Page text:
POLITICS

North Carolina's Top Attorney: Governor Didn't Tell Me He Was Suing Over Bathroom Law

Attorney General Roy Cooper is challenging Gov. Pat McCrory in this year's election.

WASHINGTON -- North Carolina Gov. Pat McCrory (R) did not tell his state's top attorney he would be suing the U.S. Department of Justice over the state's controversial bathroom law, a spokeswoman for Attorney General Roy Cooper (D) said on Monday.

"Our office wasn't notified or consulted about today's legal action," Noelle Talley, a spokeswoman for the North Carolina Department of Justice, told The Huffington Post. She clarified that the office wasn't notified about the lawsuit either before or after it was filed. 

“If they want to join the lawsuit, they can always sign on in support," Ricky Diaz, a campaign spokesman for McCrory, told HuffPost. "But the attorney general has made it very clear he has no intention of doing his job to defend the state. In reality, North Carolina really hasn't had an attorney general for years." 

Attorneys general are responsible for defending state laws, but it's also not uncommon for them to step into the political fray when running for higher office. In North Carolina, Cooper is challenging McCrory for the governor's seat. Cooper has said he will not defend the controversial law, which bars transgender people from using public restrooms that don't correspond with the sex on their birth certificates.

"Instead of doing what's right for our state, [McCrory is] doubling down on what he knows he did wrong," Cooper said in a video statement Monday.

McCrory filed his lawsuit after the U.S. Justice Department warned him that North Carolina's provision violates civil rights laws and could result in the state being stripped of federal funds. The feds wanted McCrory to agree by Monday to "remedy these violations." After he refused, the Justice Department announced it was filing its own federal civil rights complaint against him.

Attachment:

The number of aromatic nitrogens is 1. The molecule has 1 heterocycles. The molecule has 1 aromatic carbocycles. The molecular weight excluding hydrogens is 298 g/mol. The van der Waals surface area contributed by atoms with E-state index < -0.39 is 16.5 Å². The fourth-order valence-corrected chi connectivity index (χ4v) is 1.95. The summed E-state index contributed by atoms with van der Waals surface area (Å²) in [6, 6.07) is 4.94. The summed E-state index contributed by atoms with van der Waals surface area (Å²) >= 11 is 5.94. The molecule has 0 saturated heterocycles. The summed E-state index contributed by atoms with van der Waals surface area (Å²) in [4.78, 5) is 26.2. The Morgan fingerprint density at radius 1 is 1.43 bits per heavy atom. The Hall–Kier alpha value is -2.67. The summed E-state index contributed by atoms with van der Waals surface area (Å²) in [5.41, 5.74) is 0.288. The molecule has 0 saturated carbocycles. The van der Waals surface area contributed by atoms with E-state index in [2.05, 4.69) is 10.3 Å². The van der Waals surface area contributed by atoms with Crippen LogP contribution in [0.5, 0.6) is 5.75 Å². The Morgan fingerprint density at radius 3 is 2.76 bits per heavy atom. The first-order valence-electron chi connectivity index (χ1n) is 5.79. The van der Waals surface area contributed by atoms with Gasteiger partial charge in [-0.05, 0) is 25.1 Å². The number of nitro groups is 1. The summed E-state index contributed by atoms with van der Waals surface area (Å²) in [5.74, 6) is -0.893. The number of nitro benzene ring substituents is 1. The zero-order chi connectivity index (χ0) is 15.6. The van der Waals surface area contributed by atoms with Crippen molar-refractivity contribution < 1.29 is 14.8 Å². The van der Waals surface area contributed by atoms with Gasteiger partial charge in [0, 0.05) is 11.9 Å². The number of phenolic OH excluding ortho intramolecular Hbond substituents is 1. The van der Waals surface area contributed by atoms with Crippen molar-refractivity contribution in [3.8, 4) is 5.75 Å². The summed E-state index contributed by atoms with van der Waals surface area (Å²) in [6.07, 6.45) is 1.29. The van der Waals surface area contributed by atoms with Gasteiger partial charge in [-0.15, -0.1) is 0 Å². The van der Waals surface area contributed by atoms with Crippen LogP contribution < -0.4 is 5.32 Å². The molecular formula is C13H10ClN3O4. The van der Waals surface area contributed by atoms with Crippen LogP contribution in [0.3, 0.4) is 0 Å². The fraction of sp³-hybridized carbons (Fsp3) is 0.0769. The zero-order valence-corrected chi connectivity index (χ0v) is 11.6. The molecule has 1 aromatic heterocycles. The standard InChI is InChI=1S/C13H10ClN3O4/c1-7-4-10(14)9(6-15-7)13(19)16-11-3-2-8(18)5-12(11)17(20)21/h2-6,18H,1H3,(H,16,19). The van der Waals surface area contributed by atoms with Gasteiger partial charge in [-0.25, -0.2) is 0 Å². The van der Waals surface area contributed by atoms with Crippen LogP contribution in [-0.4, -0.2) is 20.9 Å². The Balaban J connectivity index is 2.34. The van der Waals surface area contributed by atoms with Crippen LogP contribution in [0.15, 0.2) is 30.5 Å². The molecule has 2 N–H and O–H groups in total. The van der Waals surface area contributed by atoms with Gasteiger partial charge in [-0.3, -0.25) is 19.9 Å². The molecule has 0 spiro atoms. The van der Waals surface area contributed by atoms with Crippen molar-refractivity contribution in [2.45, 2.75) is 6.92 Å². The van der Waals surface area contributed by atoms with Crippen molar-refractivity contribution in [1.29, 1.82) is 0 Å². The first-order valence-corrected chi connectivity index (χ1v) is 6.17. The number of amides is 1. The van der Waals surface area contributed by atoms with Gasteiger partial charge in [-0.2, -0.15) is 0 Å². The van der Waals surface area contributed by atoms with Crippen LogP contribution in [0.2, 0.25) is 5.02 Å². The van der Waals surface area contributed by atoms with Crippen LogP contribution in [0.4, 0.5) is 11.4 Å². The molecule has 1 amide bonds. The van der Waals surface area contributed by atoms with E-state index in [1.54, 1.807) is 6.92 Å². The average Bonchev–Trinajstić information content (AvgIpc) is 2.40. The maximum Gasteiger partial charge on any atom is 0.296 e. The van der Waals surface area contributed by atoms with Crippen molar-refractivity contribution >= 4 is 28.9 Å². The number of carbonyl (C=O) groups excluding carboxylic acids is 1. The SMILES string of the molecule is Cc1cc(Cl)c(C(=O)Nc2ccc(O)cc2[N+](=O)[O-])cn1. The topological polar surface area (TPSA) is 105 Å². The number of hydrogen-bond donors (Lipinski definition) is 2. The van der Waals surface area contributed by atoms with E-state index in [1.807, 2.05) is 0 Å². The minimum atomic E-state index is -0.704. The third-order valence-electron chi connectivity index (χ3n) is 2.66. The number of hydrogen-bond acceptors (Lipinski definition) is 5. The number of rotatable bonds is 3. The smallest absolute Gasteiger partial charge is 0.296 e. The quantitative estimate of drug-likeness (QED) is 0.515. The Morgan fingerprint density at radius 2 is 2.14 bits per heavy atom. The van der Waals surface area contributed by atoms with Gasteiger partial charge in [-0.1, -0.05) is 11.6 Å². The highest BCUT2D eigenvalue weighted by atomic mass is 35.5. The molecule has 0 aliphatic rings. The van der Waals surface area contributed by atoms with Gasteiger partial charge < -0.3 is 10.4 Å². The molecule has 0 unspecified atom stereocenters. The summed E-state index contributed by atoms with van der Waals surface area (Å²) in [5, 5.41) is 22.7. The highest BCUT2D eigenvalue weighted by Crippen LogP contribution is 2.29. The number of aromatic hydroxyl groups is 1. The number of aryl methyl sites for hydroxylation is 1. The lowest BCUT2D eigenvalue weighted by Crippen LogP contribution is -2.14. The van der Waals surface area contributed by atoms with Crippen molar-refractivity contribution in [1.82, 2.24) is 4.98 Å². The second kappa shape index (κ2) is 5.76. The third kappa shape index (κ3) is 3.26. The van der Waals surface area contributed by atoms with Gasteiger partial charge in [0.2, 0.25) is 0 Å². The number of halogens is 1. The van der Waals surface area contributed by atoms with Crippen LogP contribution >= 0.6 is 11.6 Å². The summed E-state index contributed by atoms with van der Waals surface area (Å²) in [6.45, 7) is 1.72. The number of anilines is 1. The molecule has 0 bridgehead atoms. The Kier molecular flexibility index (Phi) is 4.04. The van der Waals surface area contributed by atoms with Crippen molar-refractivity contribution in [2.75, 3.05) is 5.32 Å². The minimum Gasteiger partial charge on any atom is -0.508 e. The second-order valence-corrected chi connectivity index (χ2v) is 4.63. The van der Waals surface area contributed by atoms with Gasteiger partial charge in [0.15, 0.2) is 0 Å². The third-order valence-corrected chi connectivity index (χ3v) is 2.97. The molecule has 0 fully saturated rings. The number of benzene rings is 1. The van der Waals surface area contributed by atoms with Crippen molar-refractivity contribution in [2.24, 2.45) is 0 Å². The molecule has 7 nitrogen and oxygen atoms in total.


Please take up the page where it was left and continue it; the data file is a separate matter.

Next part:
In their court filing, McCrory and the secretary for the North Carolina Department of Public Safety called the Justice Department's position a "baseless and blatant overreach." They want the court to clarify federal law and issue a finding that the state is not violating Title VII of the Civil Rights Act of 1964 -- which prohibits employment discrimination based on sex, among other categories -- and the Violence Against Women Reauthorization Act of 2013.

The attorney general's office is not listed on the lawsuit. Instead, private attorneys are named, along with the general counsel for the governor's office. Cooper said in March that he would not defend the law against a separate suit filed by civil rights organizations, calling it "a national embarrassment."

He took another dig at the governor this week. "Governor McCrory signed HB2 into law in the dark of night after passing it in just 12 hours, and now complains when he’s given five days to defend it,” Ford Porter, a spokesman for Cooper's gubernatorial campaign, said in a statement. “The governor needs to undo this law now and stop playing politics with our economy.”

A top Republican attorney in another state has taken a different view. Texas Attorney General Ken Paxton (R) said in a statement Monday that he "stands with Governor McCrory and the people of North Carolina regarding this unconstitutional form of federal overreach.”  

Whether or not it's to win political points, Cooper joins a number of other attorneys general in recent years who have refused to defend laws they say are discriminatory against the LGBT community. In March 2014, over a year before the U.S. Supreme Court decision that legalized marriage equality nationwide, at least seven attorneys general had already refused to defend their states' bans on same-sex marriage.

After that landmark case, known as Obergefell v. Hodges, they ended up on the winning side of history.

This story has been updated to include comment from McCrory's campaign spokesman.

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